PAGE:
Attempts at intimidation are likely to reinforce rather than silence the call for a nuclear weapons prohibition
If it is true that the potential of a political initiative is best measured by the level of pushback it provokes, the 2015 session of the UN General Assembly’s First Committee has so far been a major success for proponents of a nuclear weapons prohibition.
Although the South African non-announcement of its intention not to host a fourth conference on the humanitarian impact of nuclear weapons this year no doubt came as a disappointment to many, the 2015 First Committee shows clear signs that states have started to seriously consider—and therefore also criticize—political and legal responses to the evidence presented in Oslo, Nayarit and Vienna.
Somewhat surprisingly, the United States Assistant Secretary of State Frank A. Rose decided to show his hand early on during the general debate on Monday and took the floor to hit back at proponents of a nuclear weapons ban treaty:
“Proposals such as a nuclear weapons ban or convention […] risk creating a very unstable security environment, where misperceptions or miscalculations could escalate crises with unintended and unforeseen consequences, not excluding the possible use of nuclear weapons.”
It is highly questionable whether the argument as presented by Mr Rose stands up to scrutiny when considered on its own merits. Indeed, explaining how strengthening the norm against nuclear weapons can increase the risk of these weapons being used seems to be an argumentative challenge of Orwellian proportions.
But more than anything, Mr Rose’s criticism seems to reflect a growing fear amongst some of the nuclear-armed states that their non-nuclear counterparts might take matters into their own hands and initiate a diplomatic process of negotiations for a new legal instrument prohibiting nuclear weapons. Judging from many of the statements delivered during the First Committee—including a particularly forceful statement by Kenya and a surprise endorsement from Indonesia, the long-standing disarmament whip of the Non-Aligned Movement (NAM)—this fear is perhaps not unfounded.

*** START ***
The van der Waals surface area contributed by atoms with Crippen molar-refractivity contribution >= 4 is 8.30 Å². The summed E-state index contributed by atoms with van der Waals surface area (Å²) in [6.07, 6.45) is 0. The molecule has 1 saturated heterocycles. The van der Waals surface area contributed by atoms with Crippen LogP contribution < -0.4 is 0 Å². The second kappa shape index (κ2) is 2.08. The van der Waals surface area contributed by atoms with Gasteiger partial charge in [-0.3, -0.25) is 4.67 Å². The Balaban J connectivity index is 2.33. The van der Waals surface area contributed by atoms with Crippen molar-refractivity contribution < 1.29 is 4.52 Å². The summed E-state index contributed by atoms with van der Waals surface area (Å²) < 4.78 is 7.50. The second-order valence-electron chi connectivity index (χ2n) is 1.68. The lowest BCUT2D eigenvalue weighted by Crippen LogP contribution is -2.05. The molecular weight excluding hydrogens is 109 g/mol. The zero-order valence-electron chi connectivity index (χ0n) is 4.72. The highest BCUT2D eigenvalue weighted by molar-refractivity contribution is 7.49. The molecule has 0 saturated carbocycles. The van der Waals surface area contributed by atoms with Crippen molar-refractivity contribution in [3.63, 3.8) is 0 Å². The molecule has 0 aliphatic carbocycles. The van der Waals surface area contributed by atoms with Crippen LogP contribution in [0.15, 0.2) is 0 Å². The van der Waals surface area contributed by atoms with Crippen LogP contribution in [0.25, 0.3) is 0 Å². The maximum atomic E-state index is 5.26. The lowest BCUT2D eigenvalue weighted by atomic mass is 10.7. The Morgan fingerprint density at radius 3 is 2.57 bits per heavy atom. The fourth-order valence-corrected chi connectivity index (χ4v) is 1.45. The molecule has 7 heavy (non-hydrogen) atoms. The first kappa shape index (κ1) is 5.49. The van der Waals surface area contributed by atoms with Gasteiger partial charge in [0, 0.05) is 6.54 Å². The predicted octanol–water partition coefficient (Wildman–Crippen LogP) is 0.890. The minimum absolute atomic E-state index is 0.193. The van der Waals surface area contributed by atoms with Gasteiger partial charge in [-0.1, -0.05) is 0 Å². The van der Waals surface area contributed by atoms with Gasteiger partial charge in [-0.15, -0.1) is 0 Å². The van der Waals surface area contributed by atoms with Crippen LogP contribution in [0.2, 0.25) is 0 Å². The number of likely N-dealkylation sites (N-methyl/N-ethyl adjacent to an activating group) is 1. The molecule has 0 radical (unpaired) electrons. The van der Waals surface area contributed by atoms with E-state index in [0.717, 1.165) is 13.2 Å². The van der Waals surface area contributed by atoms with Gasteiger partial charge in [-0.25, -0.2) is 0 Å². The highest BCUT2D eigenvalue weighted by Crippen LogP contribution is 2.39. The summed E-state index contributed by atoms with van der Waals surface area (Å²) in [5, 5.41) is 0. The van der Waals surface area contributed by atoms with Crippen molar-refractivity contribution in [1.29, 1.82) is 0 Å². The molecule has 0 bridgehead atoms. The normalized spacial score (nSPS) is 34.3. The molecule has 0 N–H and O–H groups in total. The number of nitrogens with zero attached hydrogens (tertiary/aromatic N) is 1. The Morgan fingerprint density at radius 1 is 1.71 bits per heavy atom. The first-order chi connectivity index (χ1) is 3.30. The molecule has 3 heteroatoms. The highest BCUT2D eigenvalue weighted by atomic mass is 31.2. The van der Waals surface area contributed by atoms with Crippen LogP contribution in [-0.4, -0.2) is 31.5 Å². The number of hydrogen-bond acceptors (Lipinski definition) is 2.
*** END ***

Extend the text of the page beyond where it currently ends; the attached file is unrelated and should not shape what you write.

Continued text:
However, if the United States is hoping to stop the humanitarian impacts initiative from progressing any further, going out this strongly against what is essentially still a civil society proposal might be bad tactics. Coming from a state that, together with Russia, possesses 95 per cent of all nuclear weapons, talk about “unintended and unforeseen consequences” and “the possible use of nuclear weapons” rings of coercion and is likely to reinforce, rather than weaken, the determination of states fed up with the intransigence of the nuclear-armed states.
For better or for worse, the states championing the humanitarian impacts initiative have decided to start contributing to the UN paper mill by tabling a number of new draft resolutions—two of which are essentially reformatted versions of the Joint Statement on the Humanitarian Impact of Nuclear Weapons, and the Humanitarian Pledge, respectively. A third resolution, circulated by South Africa, highlights the unacceptable nature of nuclear weapons and the ethical imperative for disarmament. While these resolutions only include the contours of a legal response to the humanitarian impact evidence, they nevertheless convey a sense of urgency and impatience that is likely to be reinforced, rather than muffled, by attempts at intimidation.
The views set out in this post are those of the author and do not necessarily reflect the views of International Law and Policy Institute (ILPI).